Entries were scored based on coding skill, creativity, playability and 'wow factor'. They were judged independently by Chad Toprak, Director of Freeplay - the world’s largest independent games festival.
Winner - Age 9-12 - The Library Introduction and Platforms by Sarvajith
Want to learn more?
You can learn more about Scratch here or by following some of the resources below.
Getting to Know the Basics
Once you have created an account with Scratch, why not practise using some of the blocks? There are plenty of free online courses, workbooks and videos you can watch online. Here are some of our recommendations:
Free Online Scratch Courses:
- Code Club Australia Scratch Modules
- Delft University of Technology, Scratch for Kids (8+) course
- Harvey Mudd College, Programming in Scratch course
- CreateCodeLoad Lesson: Build a Scavenger Hunt – Tutorials and Starter Files (open and click ‘remix’ button at the top right)
Free Online Workshops and Workbooks:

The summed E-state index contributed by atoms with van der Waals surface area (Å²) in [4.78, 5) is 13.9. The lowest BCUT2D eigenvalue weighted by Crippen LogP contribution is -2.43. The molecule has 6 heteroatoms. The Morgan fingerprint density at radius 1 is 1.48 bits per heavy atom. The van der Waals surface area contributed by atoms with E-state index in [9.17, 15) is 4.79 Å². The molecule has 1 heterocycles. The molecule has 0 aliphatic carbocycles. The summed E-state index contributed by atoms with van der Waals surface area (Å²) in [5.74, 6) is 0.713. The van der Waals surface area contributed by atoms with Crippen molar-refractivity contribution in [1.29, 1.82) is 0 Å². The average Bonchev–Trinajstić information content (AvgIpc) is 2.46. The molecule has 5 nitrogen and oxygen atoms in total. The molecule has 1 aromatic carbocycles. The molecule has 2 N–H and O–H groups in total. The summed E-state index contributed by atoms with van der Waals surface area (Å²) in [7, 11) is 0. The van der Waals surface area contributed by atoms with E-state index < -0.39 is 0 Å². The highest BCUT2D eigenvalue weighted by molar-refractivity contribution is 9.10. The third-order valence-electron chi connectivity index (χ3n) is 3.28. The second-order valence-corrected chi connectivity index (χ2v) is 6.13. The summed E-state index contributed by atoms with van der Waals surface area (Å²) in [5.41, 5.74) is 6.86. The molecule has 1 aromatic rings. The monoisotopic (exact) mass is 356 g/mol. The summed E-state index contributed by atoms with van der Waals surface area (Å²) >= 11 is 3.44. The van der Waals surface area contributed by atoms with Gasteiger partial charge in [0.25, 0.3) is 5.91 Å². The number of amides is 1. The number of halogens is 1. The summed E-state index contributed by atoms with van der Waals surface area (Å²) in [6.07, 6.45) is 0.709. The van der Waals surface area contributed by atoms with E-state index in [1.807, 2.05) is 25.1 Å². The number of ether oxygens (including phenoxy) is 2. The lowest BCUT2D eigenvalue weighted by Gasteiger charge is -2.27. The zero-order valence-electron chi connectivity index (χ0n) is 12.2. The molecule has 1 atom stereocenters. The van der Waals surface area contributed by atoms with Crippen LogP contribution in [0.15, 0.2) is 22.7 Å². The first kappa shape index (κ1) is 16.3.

- Creative Computing Learner Workbook
- Super Scratch Programming Adventure
- Moonhack 2019 Scratch Project
- Scratch Basics Booklets:
- Official Scratch Educator Guides
Ok! You now feel comfortable in Scratch but you need a game idea. Why not try some of these?
- Simple Maze Game
- Pong Game Instructions
- Catch Game Instructions
- Food Catcher Game
Keywords (Glossary) and Action Types:
Script: A collection of code blocks that controls (programming logic) and influences the sprite.
Stage: The background area in the Scratch environment (IDE). The section showing the animation.
Sprite: A 2d image on a transparent background that can be controlled and or moved around the stage.
Code blocks: A graphical (picture) command used in the creation of a script.
Look blocks: These are code blocks that effect the sprite and or background appearance and displays text.
Loop: This is a collection of one or more code blocks that are repeatedly executed.
Sound blocks: They control the playback and volume of musical notes and Audio files.
Hat blocks: These are code blocks that create the event-driven scripts.
IDE: Integrated development environment. This means that you can code and execute within the same environment.
Costumes: Images that are used to represent a sprite on the stage. This can make the dragon breathe fire or changing the background within a game to show if you have won or lost. There are many uses for this code block.
Sensing blocks: These are code blocks that can be used to determine the distance from the sprite, whether they are touching another sprite and location of the mouse-pointer.
Want more coding?
Loving Scratch and want to do more? Join our Library Code Club!